The Goalball 50p has an average value of £2.13 according to recent values on eBay in 2022, but what makes the coin so valuable to collectors?
In 2011, the Royal Mint issued special commemorative coins to represent individual sporting events of the 2012 London Olympics. The Goalball 50 pence coin was one of the 29 coins minted. The coin’s design represents a very special sport that is part of the Paralympics.
What Is Goalball And How Is It Played?
Goalball was actually created as a form of therapy for World War II veterans. It eventually became a sport in the paralympic games. It is played by athletes who have vision impairment.
Since the athlete’s individual impairment ranges from partial sight to total blindness, all goalball athletes play with a blindfold eyeshade covering. Players who have partial sight also wear eyepatches under the eyeshades just in case the blindfold shifts during play.
Goalball is played in teams of three and requires great hearing-hand coordination. The ball has bells embedded inside. The players attempt to throw the ball into the opponents’ goal using only their hands and not their feet as they rely on their sense of hearing instead of sight.
The game takes place on a volleyball court inside. Since the sport relies on hearing the bells inside the balls, the crowd is asked to not cheer and to silence their cell phones. Additionally, the referees do not make loud vocal calls.
During the London 2012 Paralympics, goalball was played from August 28 through September 9. It featured one separate tournament for men and one for women. The gold medal went to the Finnish men’s team and the Japanese women’s team.
How Rare Is The Goalball 50p Olympic Coin?
The Goalball 50 pence 2011 Olympic coin is considered to be the sixth rarest of the 29 Olympic coins based on mintage numbers alone. With a total mintage of 1,651,500 for the Goalball 50p coins, there were less than 2 million issued. This is comparable to some of the other Olympic coins, such as the Offside or Tennis coins.
Additionally, the Goalball Olympic 50 pence coin was minted in sets including:
- London 2012 Sports Collection Collector Album with an unknown mintage. The set consisted of all 29 Olympic sporting events and their corresponding 50p coins of which the Goalball coin was on card 13/29.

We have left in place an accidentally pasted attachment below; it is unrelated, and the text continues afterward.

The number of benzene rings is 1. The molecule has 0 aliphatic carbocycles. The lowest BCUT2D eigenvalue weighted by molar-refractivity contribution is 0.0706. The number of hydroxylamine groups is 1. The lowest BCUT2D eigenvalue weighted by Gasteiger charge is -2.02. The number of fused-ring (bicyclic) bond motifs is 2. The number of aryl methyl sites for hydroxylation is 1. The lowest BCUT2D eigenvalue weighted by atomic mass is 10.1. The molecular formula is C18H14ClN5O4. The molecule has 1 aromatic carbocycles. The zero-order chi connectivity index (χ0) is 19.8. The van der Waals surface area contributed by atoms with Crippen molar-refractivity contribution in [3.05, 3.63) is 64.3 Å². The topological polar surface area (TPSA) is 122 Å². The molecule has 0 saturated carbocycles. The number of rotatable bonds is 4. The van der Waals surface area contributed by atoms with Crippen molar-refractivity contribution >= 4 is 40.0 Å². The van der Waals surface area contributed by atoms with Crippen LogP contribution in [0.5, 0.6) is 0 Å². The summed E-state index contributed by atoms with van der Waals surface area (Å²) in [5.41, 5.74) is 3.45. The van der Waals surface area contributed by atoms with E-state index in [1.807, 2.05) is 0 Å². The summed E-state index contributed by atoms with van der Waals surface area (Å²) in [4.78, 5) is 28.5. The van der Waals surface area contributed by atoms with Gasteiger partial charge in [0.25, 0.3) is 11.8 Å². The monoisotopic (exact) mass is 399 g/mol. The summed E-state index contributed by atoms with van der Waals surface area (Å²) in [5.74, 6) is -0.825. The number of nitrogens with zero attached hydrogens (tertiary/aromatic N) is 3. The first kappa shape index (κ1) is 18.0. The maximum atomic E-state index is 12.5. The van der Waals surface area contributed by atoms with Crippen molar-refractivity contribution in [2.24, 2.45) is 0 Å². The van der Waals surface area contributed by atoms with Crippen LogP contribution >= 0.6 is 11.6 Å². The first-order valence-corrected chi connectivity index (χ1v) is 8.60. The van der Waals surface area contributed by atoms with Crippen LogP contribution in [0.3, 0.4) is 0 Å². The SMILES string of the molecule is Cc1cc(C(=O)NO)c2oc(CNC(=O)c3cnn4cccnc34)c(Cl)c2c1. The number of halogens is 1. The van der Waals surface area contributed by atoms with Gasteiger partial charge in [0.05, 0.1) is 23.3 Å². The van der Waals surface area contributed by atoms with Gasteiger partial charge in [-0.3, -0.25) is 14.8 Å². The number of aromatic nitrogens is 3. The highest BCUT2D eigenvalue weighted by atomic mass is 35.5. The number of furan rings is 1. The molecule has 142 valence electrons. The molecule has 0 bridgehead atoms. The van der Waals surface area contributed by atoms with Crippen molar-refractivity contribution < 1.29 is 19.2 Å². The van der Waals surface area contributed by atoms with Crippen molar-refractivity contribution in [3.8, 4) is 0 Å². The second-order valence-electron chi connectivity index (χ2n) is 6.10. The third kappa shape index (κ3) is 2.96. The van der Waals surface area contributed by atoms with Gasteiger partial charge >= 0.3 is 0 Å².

- London 2012 Silver 50p Sports Collection with an unknown mintage with the set consisting of all 29 special Olympic coins.
The Goalball 50p was also minted in:
- Specimen in Card labeled 13/29
- Silver Brilliant Uncirculated 0.925 Silver with an unknown mintage and a limit of 30,000
- One 0.917 Gold Proof FDC that was presented to the artist
About the Commemorative Goalball Reverse Side Design
The Goalball Paralympic 50p coin was designed by Jonathan Wren. As with all of the 29 special commemorative Olympic 50p coins, he was chosen after submitting his design entry to the Royal Mint as part of a contest to determine who the designers would be.
The image he designed depicts a goalball player throwing a ball. The throwing motion is indicated by five lines coming off of the ball in a swirling motion. The ball has a picture of a bell on it. He put the bell on the ball to indicate it is a sport that relies on sound and not sight.
As with all London 2012 Paralympic 50p coins, the 2012 logo designed by the consultancy firm of Wolff Olins is found above the image centred at the top. The words 50 PENCE are centred and slightly curved upward at the bottom of the reverse side of the coin and underneath the goalball sport design.
50p Olympic Coin’s Design
Like other 50 pence coins, the 29 Olympic coins issued in honour of the 2012 London Olympics are a 7-sided shape that forms an equilateral curved heptagon made of Cupro-nickel alloy. These coins weigh 8.00 g, have a diameter of 27.3 mm, and are 1.78 mm thick.
The obverse design features an Ian Rank-Broadley design of Queen Elizabeth. The artist is indicated by his signature mark IRB. Her Majesty is wearing the Girls of Great Britain and Ireland diamond tiara. The words ELIZABETH II * D * G * REG * F * D * 2011 surround her image.
The edge of the 50p Olympic coins is plain with no inscription.
About the Designer of the Goalball 50p
The 29 commemorative Olympic 50p coins are unique in that each was designed by individuals chosen by the Royal Mint. The designers were the winners of a competition that was held to determine who the Royal Mint would use to represent each of the 29 sports of the upcoming 2012 Olympics that was held in London.
The Goalball Olympic 50p coin was designed by Jonathan Wren. His design was the one selected to represent the Paralympic sport of goalball.
Jonathan Wren is from southeastern Buckinghamshire, England, Chalfont St. Peter to be exact. He was just 36 years old and working as an animator when he was chosen to design the goalball coin.
He created four designs that reflected both the Olympic and the Paralympic games. One was selected to be used on the final issue of the Goalball coin.
His interest in goalball drove him to pursue illustrating the sport. Before entering the competition to be the next coin designer, he knew nothing about the sport. The more he learned about goalball, the more fascinated he became in Paralympics and this individual sport.
He wanted to demonstrate how fast the sport is played, so he chose to use spiralling lines coming out off of the ball and encircling the goalball player. Since the sport is unique and not known by many people, he made sure that he included a picture of a bell on the ball to explain a bit about the sport.
Where To Buy The Coin
One of the fastest and easiest ways to shop for collectable coins is online at eBay. The average selling price on eBay is £2.20 for this coin.
Always conduct due diligence before you buy anything from eBay, as there are quite a few scammers out there who are looking to make an easy profit on people who are less informed.